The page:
Everyone talking is an essential element in this collection, exploring the collective experience of people in Christchurch. In the book’s funny title story, a man named Tony is recovering from a seizure, only to discover he has been declared dead by WINZ, and needs to apply for a ‘Certificate of Existence’. (‘Wouldn’t you send a letter out?’ Tony asks his officious case manager.) Online he tries to make an appointment at Internal Affairs, but he has to ‘indicate the purpose of the visit’ and there is ‘no box for the undead, not at the local office’.
At the doctor’s office:
Tony stared at the bone model on the shelf behind his doctor’s head. He tried to convince himself that under the flesh, his hand was the same as that, and that his innards sat in much the same way as the plastic organs in the flayed torso. As he sat there, his heart was jolting beneath his ribs – electrified. It wasn’t easy. His mind was haughty and rejected his offal.
A number of stories explore that secret ‘electrified’ life of its traumatised citizens. In ‘Outreach’ Gerald is a Community Patrol officer answering calls from ‘frontier dwellers’ and exploring ‘the cracked and disintegrating seal of the abandoned road’. His own nerves are frayed; he sees potential disaster everywhere. After each aftershock ‘his mind wouldn’t allow reason in’ and he chews over past crimes and disasters, as unsettled as the ground.
Flick also experiences paranoia. On a run in ‘Self-Defence’ she’s afraid of a truck that may or may not be following her, of potential assailants in the trees, of what might happen in an earthquake – pinecones falling; losing her balance and breaking her arm; the ground giving way beneath her. ‘A hollow had formed in her abdomen. Apprehension had leaked into it steadily.’ Even in nature she relives the city’s deaths:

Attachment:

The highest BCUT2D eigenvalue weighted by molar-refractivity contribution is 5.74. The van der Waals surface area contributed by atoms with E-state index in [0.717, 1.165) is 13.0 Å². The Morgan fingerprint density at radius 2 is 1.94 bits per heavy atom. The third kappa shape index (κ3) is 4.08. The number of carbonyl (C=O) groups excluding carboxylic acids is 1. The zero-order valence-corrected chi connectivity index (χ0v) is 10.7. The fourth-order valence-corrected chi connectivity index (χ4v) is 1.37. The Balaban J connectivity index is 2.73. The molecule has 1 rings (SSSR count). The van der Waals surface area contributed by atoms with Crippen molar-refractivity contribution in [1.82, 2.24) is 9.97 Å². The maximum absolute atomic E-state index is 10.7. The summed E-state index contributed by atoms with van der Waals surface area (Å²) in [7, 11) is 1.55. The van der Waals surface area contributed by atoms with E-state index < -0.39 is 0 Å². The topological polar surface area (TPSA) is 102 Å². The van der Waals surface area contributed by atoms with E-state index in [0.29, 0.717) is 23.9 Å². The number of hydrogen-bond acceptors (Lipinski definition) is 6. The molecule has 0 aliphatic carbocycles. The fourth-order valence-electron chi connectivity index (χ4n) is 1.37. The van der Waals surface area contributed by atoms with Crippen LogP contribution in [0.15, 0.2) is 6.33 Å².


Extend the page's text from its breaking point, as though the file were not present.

Stumps and roots in her path were sprayed fluorescent orange and white to stop people tripping, though some had faded. Like the paint on cars, buses and buildings in the city; after the worst quake. Scrawls to say a building was clear, or a numeral.
Unsurprisingly, much of Flick’s ongoing storyline reveals her as despondent, and some of her point-of-view stories, with their fixation on the mundane, slow the pace of the collection, despite Head’s adept use elsewhere of visceral imagery. Flick is prone to unwise decisions – for example, a misread ‘romance’ and horrible sexual encounter with a trainee architect from Auckland, who’s engaging in his own form of disaster tourism. She has this ‘heavy feeling dragging me down’, she tells her counsellor in ‘The Consolations of Reality’, and then goes on to drink too much at Luke’s wedding, feeling ‘no control over her own destiny’.
Signs of Life suggests some possibilities of hope, from the geraniums blooming outside Bette’s new unit to Flick’s spur-of-the-moment announcement that she might return to university to study architecture herself, though this will mean a move away from Christchurch. The quakes have forced Flick, and everyone else here, out of their familiar world and into one of upheaval. The stories form stepping stones, apparently disjointed but leading somewhere – in this case, to a profound insight into a city in the aftermath of disaster.